Glory Days Magazine Staff Writer Dave O’Sullivan recently spoke with second-year Ocean City field hockey coach Kelsey Mitchell, who has led the Red Raiders to 24 wins in her first 35 games since taking over for Cory Terry. Mitchell has an impressive field hockey background; at Eastern Regional High School she was named state player of the year twice and won four state championships, and at Iowa University she was a starter throughout much of her career and twice was named Academic All-Big Ten. She was a two-time All-American in high school and when she graduated in 2010 she held the state record for career goals with 171.
Sully: What was that experience like, playing college field hockey at that level?
Mitchell: It was great. The Big Ten is, I think, the best conference in the country, in any sport and in any academic area. It was awesome to be on a campus of that caliber and be challenged athletically and academically.
Sully: What was it about Eastern, with legendary coach Danyle Heilig, that prepared you to be a head coach? What was that like playing for her?
Mitchell: She gets more out of people than they think is possible. I played for her for four years and also coached with her my first year out of college, so I learned a ton playing for her and also coaching with her. I saw things from the coaching perspective that never really hit me before as a player, and just being able to utilize her guidance and try to do things with my own twist. She’s definitely a role model.
Sully: When the Ocean City job came open, did you feel like you had a good shot at it? That’s been such a great program that’s only had a couple of coaches for the past 25 or 30 years.
Mitchell: Coach Heilig is actually the one who encouraged me to go for it. Like I said, I had coached with her for a year out of college, and I loved it. She said I had the ability to be a great coach, and that’s a great program that I could put my own mark on. So, I went for it, and as I went through the process I was just trying to be myself and show insight into what I believe in, what I’m capable of, and ultimately the goals I had for the program and for me as a teacher.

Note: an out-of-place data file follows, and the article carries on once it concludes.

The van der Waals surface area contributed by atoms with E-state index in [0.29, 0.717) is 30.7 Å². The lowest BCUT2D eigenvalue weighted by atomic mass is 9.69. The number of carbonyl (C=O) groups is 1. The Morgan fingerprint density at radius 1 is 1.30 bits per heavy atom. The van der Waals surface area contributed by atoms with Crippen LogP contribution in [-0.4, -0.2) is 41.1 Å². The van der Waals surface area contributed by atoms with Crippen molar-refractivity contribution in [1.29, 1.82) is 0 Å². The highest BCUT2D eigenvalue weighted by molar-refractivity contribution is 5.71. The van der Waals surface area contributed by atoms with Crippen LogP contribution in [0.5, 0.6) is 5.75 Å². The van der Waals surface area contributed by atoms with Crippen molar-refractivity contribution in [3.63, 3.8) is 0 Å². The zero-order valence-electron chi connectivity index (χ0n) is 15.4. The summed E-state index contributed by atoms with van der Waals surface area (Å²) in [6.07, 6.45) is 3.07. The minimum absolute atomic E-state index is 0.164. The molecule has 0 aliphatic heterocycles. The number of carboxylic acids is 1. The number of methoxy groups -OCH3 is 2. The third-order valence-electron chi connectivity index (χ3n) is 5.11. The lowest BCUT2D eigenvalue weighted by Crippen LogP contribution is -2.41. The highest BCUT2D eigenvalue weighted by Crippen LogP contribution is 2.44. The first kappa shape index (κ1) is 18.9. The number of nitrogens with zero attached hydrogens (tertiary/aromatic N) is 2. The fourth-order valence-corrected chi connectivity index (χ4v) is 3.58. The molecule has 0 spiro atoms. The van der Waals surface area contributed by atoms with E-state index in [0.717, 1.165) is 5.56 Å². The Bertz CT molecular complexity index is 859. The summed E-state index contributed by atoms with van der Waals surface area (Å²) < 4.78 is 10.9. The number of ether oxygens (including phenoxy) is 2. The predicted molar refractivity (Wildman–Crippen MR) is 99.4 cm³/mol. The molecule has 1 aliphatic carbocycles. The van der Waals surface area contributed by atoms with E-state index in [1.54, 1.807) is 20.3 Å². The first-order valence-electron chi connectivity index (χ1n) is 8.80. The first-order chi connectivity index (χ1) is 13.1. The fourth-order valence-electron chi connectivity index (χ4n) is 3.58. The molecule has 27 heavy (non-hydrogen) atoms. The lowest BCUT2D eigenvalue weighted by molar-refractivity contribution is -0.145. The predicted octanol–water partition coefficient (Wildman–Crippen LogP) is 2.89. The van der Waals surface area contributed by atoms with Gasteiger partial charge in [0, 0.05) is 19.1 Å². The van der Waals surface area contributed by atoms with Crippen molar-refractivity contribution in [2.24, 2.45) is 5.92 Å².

Sully: Were you nervous at all about taking over one of the legendary programs in South Jersey as a first-time head coach?
Mitchell: Yes and no. Coming from Eastern, I’m used to pressure and I’m used to expectations, and I know what people want. So I felt like that wouldn’t be foreign to me, but by the same token I had never been a head coach before so I needed someone to have faith in me and give me a shot.
Sully: What’s been the biggest challenge? Last year, Ocean City’s not used to having a 14-8 record, but, obviously there’s a little bit of a learning curve for you as a first-time head coach.
Mitchell: With the squad I inherited, we only had Maddie (Kahn) returning in the goal cage and Shannon O’Reilly returning in the field. Other than that, I had all fresh faces who had played very minimal varsity time. That’s not to say they weren’t talented and skilled kids, but they were following behind a class of stud seniors. Yeah, we finished 14-8, but if you go line by line down our schedule, we were in tight games with West Essex, Oak Knoll, Bishop Eustace — we played a tough schedule and I view that as a learning experience. You can’t be the best if you don’t beat the best. So, we want to compete with those types of teams, just like we’re doing this year. We played West Essex (a 2-1 loss) a couple Saturdays ago, and we have our non-conference schedule coming up (games against Haddonfield and Oak Knoll) and we have tough teams in our conference. So, daily, we like to challenge ourselves.